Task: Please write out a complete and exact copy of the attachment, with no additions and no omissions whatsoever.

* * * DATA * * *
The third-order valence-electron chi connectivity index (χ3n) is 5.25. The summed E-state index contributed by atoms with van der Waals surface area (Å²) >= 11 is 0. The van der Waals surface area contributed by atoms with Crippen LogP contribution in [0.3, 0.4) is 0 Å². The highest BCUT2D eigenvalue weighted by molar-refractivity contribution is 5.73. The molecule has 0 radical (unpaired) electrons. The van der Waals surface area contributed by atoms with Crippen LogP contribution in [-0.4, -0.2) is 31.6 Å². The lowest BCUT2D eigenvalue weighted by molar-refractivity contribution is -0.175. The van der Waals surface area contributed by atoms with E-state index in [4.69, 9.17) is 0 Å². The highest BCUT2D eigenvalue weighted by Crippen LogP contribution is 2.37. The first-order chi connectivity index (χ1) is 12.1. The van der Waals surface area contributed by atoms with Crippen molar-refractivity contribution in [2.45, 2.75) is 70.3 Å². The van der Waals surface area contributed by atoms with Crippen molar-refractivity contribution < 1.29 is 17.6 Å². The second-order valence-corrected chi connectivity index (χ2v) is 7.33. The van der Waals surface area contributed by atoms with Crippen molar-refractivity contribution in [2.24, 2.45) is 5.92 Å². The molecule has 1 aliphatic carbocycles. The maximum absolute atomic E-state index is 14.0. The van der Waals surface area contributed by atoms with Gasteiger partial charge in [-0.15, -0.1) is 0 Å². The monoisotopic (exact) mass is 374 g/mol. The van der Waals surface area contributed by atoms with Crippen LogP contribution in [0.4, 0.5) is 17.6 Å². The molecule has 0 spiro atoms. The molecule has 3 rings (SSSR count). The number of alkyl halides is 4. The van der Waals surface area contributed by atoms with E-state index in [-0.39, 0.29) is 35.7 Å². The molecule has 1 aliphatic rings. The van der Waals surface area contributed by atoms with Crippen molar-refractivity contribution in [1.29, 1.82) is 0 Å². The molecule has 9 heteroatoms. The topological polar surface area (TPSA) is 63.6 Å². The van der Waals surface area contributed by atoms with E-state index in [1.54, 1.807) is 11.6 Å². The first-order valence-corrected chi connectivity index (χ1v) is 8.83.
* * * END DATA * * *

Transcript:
The third-order valence-electron chi connectivity index (χ3n) is 5.25. The summed E-state index contributed by atoms with van der Waals surface area (Å²) >= 11 is 0. The van der Waals surface area contributed by atoms with Crippen LogP contribution in [0.3, 0.4) is 0 Å². The highest BCUT2D eigenvalue weighted by molar-refractivity contribution is 5.73. The molecule has 0 radical (unpaired) electrons. The van der Waals surface area contributed by atoms with Crippen LogP contribution in [-0.4, -0.2) is 31.6 Å². The lowest BCUT2D eigenvalue weighted by molar-refractivity contribution is -0.175. The van der Waals surface area contributed by atoms with E-state index in [4.69, 9.17) is 0 Å². The highest BCUT2D eigenvalue weighted by Crippen LogP contribution is 2.37. The first-order chi connectivity index (χ1) is 12.1. The van der Waals surface area contributed by atoms with Crippen molar-refractivity contribution in [2.45, 2.75) is 70.3 Å². The van der Waals surface area contributed by atoms with Crippen molar-refractivity contribution < 1.29 is 17.6 Å². The second-order valence-corrected chi connectivity index (χ2v) is 7.33. The van der Waals surface area contributed by atoms with Crippen molar-refractivity contribution in [2.24, 2.45) is 5.92 Å². The molecule has 1 aliphatic carbocycles. The maximum absolute atomic E-state index is 14.0. The van der Waals surface area contributed by atoms with Gasteiger partial charge in [-0.15, -0.1) is 0 Å². The monoisotopic (exact) mass is 374 g/mol. The van der Waals surface area contributed by atoms with Crippen LogP contribution in [0.4, 0.5) is 17.6 Å². The molecule has 0 spiro atoms. The molecule has 3 rings (SSSR count). The number of alkyl halides is 4. The van der Waals surface area contributed by atoms with E-state index in [-0.39, 0.29) is 35.7 Å². The molecule has 1 aliphatic rings. The van der Waals surface area contributed by atoms with Crippen molar-refractivity contribution in [1.29, 1.82) is 0 Å². The molecule has 9 heteroatoms. The topological polar surface area (TPSA) is 63.6 Å². The van der Waals surface area contributed by atoms with E-state index in [1.54, 1.807) is 11.6 Å². The first-order valence-corrected chi connectivity index (χ1v) is 8.83.